Mending Broken Hearts is Focus of Winning Research Presented at the 19th Annual Biomedical Research Conference for Minority Students (ABRCMS)
“Kindergarten was a life-changer for me,” said Queensborough Community College student, Hannah Rose. “Not because of what I learned in school, but because of a film my parents played for me called Something the Lord Made. The film is a true story about Vivien Thomas, an African American man who went from being a janitor to help develop a groundbreaking procedure used to treat blue baby syndrome.”
“From a young age, my parents taught me to take pride in the color of my skin, and have the confidence to be anything I wanted. By the end of the movie my dream was to be a scientist and I knew I would be successful at it if I stayed the course.”
Rose, a biology student and rising junior, has stayed the course. She and her mentor, Rochelle Nelson, Ph.D., Biological Sciences and Geology at Queensborough, were winners at the recent 19th National ABRCMS (Annual Biomedical Research Conference for Minority Students) in the cell biology category for their research on broken heart syndrome.
Nelson said, “I've enjoyed watching Hannah develop into a junior scientist capable of understanding and interpreting clinical journals, and performing and optimizing laboratory experiments. Most impressively, I've enjoyed listening to Hannah speak about our research. Her eloquence and clarity far exceed that of an undergraduate student who is still in their first year of learning bench work.”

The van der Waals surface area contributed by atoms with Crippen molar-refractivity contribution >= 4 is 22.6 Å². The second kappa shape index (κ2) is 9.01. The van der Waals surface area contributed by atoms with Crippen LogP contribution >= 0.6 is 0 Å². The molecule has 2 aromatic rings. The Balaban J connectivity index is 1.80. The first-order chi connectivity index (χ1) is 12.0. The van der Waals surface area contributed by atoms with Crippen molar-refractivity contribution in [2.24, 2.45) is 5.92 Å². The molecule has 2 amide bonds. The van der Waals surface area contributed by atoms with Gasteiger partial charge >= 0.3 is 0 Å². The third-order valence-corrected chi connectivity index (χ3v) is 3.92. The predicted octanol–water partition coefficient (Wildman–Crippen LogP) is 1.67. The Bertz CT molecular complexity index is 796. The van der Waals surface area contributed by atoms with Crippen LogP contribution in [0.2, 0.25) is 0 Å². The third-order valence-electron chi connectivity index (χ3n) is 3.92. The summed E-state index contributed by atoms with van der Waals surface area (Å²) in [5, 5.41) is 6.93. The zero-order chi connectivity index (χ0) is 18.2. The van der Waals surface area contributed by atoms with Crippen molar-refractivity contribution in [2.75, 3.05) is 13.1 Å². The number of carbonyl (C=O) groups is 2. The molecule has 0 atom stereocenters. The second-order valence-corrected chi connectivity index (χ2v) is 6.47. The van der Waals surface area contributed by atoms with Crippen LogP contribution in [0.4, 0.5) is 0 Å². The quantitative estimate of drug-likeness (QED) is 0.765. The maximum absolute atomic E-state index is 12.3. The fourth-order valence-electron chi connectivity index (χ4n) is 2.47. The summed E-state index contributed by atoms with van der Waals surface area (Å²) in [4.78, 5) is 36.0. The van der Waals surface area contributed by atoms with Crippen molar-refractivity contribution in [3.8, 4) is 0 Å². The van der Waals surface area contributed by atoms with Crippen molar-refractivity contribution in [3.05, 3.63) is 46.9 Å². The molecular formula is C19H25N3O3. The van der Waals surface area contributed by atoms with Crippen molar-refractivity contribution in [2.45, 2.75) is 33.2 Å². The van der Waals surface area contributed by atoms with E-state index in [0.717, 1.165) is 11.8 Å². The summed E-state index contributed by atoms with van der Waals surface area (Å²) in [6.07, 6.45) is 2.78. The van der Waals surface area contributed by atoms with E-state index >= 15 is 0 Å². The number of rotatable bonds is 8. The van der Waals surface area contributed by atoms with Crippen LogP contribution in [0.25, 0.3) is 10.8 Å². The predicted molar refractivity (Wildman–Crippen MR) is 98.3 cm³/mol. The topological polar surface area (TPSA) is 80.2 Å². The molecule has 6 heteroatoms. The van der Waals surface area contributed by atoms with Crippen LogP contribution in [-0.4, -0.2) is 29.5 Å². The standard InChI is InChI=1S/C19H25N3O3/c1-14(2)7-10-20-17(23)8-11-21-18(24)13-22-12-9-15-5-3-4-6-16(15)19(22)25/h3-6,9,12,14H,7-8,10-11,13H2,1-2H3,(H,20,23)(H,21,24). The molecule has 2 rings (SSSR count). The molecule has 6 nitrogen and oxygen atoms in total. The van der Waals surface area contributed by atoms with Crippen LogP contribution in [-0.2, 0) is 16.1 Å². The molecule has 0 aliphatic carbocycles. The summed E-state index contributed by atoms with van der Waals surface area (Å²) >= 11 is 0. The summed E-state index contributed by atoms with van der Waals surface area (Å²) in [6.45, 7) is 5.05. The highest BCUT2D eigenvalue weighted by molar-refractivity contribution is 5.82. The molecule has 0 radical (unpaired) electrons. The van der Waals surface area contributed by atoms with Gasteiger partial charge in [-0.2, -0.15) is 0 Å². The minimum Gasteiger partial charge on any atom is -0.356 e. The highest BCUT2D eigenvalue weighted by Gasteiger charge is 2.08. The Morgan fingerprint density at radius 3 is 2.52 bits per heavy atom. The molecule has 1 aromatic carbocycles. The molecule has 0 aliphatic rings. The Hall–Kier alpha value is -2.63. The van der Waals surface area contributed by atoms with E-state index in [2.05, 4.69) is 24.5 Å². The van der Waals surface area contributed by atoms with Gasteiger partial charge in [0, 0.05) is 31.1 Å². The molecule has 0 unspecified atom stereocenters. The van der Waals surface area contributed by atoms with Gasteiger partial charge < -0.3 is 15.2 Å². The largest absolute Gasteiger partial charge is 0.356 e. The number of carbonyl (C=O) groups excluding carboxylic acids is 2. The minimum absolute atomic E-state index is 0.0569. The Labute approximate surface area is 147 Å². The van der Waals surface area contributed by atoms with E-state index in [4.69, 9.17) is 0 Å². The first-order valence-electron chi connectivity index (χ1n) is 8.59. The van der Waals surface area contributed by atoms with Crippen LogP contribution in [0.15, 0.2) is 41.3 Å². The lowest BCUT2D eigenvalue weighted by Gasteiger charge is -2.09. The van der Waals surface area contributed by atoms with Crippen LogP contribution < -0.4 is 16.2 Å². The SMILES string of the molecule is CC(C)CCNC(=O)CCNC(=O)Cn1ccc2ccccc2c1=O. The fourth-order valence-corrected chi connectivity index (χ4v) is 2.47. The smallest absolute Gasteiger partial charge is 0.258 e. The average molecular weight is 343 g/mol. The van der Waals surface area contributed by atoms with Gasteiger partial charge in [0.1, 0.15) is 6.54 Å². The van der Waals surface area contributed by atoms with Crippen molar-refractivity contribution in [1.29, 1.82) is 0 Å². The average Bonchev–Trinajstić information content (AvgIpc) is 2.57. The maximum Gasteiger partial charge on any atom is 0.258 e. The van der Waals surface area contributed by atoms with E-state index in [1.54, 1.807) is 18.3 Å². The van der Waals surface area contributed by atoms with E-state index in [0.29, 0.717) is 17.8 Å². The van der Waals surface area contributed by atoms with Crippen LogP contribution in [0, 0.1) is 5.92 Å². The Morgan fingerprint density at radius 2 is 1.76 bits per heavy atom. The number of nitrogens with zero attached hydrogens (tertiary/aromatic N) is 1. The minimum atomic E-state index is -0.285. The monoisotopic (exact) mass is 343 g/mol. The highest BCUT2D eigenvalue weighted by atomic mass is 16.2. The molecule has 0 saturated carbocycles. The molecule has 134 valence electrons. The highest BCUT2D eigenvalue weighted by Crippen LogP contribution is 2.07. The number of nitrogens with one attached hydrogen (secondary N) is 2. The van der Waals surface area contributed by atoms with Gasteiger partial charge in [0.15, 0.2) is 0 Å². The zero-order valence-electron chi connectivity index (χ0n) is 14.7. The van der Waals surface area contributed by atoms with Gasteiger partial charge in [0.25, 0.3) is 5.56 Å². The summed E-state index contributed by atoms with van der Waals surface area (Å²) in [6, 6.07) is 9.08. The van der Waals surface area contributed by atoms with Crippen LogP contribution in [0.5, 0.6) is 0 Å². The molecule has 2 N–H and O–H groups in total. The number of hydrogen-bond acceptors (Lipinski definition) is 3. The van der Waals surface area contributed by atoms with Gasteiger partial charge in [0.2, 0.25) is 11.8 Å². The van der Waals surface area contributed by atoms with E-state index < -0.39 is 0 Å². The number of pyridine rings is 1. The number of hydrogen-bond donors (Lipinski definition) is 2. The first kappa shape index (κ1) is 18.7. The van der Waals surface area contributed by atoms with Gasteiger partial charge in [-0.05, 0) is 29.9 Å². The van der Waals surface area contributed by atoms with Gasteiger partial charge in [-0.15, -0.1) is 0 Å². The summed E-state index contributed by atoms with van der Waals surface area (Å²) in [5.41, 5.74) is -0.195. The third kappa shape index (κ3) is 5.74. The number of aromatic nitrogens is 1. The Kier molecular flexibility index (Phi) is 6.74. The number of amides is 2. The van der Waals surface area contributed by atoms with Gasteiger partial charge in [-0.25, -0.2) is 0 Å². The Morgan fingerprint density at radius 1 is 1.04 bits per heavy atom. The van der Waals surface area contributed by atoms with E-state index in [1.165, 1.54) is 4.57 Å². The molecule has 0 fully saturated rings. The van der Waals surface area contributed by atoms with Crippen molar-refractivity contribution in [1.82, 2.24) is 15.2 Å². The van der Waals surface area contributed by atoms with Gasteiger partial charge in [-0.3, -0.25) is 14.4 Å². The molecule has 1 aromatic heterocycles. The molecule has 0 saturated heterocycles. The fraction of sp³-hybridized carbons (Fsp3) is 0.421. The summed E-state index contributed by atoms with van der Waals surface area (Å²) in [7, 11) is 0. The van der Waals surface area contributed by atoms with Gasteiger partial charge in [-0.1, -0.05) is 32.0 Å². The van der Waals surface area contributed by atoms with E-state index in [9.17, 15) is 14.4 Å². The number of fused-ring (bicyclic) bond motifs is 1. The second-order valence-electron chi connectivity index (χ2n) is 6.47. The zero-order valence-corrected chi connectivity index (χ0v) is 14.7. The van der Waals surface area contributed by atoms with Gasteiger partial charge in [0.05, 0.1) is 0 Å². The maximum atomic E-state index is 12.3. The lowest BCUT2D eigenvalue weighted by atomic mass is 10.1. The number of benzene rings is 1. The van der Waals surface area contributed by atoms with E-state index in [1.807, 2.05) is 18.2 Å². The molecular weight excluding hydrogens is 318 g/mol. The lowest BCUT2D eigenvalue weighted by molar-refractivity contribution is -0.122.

Rose’s face lit up as she encapsulated what she has learned these past months. “We all experience stress in our lives but when stress is extreme and constant it can result in ‘takotsubo cardiomyopathy’, a condition first discovered in Japan by a cardiologist. The symptoms, which mostly affect post-menopausal women, are marked by a deflated left ventricle that causes the heart’s pump to weaken. The episodes, which last only seconds, are often misdiagnosed as a mild heart attack. Because of this misdiagnosis it is unknown how many broken heart cases actually exist.”
Rose’s opportunity, to conduct research with Dr. Nelson and participate in ABRCMS was made possible by the National Institute of Health (NIH) Bridges program under the direction of Dr. Patricia Schneider of the Biological Sciences and Geology Department at Queensborough. Three additional Queensborough students were selected under the NIH Bridges program to attend the conference: Curtis Edwards, Kaylynn Pubill and Malcolm Fox.
“Students learn of the excitement and significance of biomedical research through the Bridges program,” said Schneider. “Their success rates are based on enhanced academic planning, curricula development, updated technology in teaching labs, faculty development, and peer mentoring.”
Over 5,100 individuals attended ABRCMS this year, including 2,400 community college undergraduates, and post baccalaureates. The conference was held in Anaheim, California over a four-day period in November.
Schneider continued, “This conference is an extraordinary opportunity for research students. In just four jam packed days, they connected with thousands of their peers from all over the country, met leading speakers and were recruited by universities and scientific institutions for summer programs. Presentations, she explained, began with a rehearsal in front of an informal judge advisor and then before three formal judges who use a scoring rubric to grade upon.